Straight end chisels must be "squared up" on the grinder and shaped to the correct bevel.
Lester Griswold, Handicraft, 1951
I've noticed lately that there are several wood workers in the world of Internet wood work blogging that are bragging about being "vise-less".
Good for you!
I've used hold fasts almost exclusively on my bench for that last twenty years or so, hold fasts are cheap compared to a metal vise and I never got along well with leg vises. I don't make boxes or cut dovetails anymore, I make classical guitars which need much different clamping devices than say, oh, a Federal highboy.
Don't get me wrong, I do need to use a vise for some tasks.
One thing I enjoy about using holdfasts is how quickly you can hold a piece of wood and you don't have to use a pretty piece of wood as a clamping caul.
Hold fasts are efficient for most tasks, they are great for holding guitar necks!
I do own and use a Shop Fox brand vise that I bought from Grizzly some ten-eleven years because it was cheap and I needed a better way of holding certain objects.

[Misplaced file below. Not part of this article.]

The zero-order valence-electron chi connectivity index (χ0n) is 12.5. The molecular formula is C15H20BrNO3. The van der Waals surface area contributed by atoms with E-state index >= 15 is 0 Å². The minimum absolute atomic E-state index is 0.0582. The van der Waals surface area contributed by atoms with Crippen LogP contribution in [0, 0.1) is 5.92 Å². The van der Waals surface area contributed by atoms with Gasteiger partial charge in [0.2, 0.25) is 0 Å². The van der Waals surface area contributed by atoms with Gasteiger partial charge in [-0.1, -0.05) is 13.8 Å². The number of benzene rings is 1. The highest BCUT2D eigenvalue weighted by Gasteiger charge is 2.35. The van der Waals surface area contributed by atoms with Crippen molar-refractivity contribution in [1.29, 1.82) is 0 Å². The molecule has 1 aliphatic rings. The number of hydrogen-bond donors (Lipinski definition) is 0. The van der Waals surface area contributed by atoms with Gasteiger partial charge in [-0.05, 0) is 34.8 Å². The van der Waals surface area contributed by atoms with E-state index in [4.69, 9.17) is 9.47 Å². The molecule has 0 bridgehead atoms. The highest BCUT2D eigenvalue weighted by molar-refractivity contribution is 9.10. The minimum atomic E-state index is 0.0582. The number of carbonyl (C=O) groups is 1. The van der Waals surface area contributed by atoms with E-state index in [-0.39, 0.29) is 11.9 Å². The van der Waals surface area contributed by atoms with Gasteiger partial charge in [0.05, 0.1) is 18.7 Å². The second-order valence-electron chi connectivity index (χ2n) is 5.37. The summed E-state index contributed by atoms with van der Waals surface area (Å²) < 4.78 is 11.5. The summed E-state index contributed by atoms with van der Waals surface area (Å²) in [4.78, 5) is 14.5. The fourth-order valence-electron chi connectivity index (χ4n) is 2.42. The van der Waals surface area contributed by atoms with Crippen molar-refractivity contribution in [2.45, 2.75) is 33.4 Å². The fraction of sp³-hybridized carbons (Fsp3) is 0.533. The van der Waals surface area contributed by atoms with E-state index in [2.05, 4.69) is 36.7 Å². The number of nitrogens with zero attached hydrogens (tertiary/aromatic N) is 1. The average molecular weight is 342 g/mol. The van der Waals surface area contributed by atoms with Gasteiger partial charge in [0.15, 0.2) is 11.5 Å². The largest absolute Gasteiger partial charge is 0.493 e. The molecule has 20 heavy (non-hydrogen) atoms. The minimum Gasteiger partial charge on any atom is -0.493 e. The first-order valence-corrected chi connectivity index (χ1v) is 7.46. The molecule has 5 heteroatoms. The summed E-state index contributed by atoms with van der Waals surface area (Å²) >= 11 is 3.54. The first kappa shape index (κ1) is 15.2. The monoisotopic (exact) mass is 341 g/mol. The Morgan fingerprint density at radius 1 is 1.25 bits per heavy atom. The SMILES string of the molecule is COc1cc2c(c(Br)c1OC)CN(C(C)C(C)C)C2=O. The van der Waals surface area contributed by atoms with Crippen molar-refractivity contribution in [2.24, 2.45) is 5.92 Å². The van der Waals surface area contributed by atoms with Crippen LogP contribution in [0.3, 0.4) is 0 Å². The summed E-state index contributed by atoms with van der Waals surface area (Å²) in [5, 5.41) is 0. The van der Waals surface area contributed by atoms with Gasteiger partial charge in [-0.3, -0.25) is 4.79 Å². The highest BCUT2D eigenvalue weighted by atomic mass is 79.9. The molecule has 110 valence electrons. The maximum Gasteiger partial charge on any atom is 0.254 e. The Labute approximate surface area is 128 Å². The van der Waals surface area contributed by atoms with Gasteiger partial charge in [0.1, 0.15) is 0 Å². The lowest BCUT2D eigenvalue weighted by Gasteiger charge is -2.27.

While carving the heel of a guitar neck the other day, I notice how the steep bevel of my one inch chisel kept bumping the chisel out of the cut. I was using the chisel with its belly down.
Most of my chisels are ground to a 30 degree bevel, this is left over from the days when I did chop dovetails and mortises, so I thought I would take one chisel and experiment with a 20 degree bevel.
I took my 7/8 inch Stanley No.720 chisel to the grinder and then locked it in my old Eclipse 36 Made in England honing guide.
The 20 degree bevel worked like a charm, now I want to experiment with a 15 degree bevel, but, again, the amount of time I have in the shop grows short.
I have two orders for custom classical guitars, a router table is waiting to be built so I can make muntin, rail and stile stock for eight sashes for the new porch enclosure which that also needs to be finish before winter really sets in.
Did I mention that our water heater developed a good leak the other day?
It's going to be a busy winter!
Another YouTube of Isabella Selder, enjoy!
Tuesday, December 16, 2014
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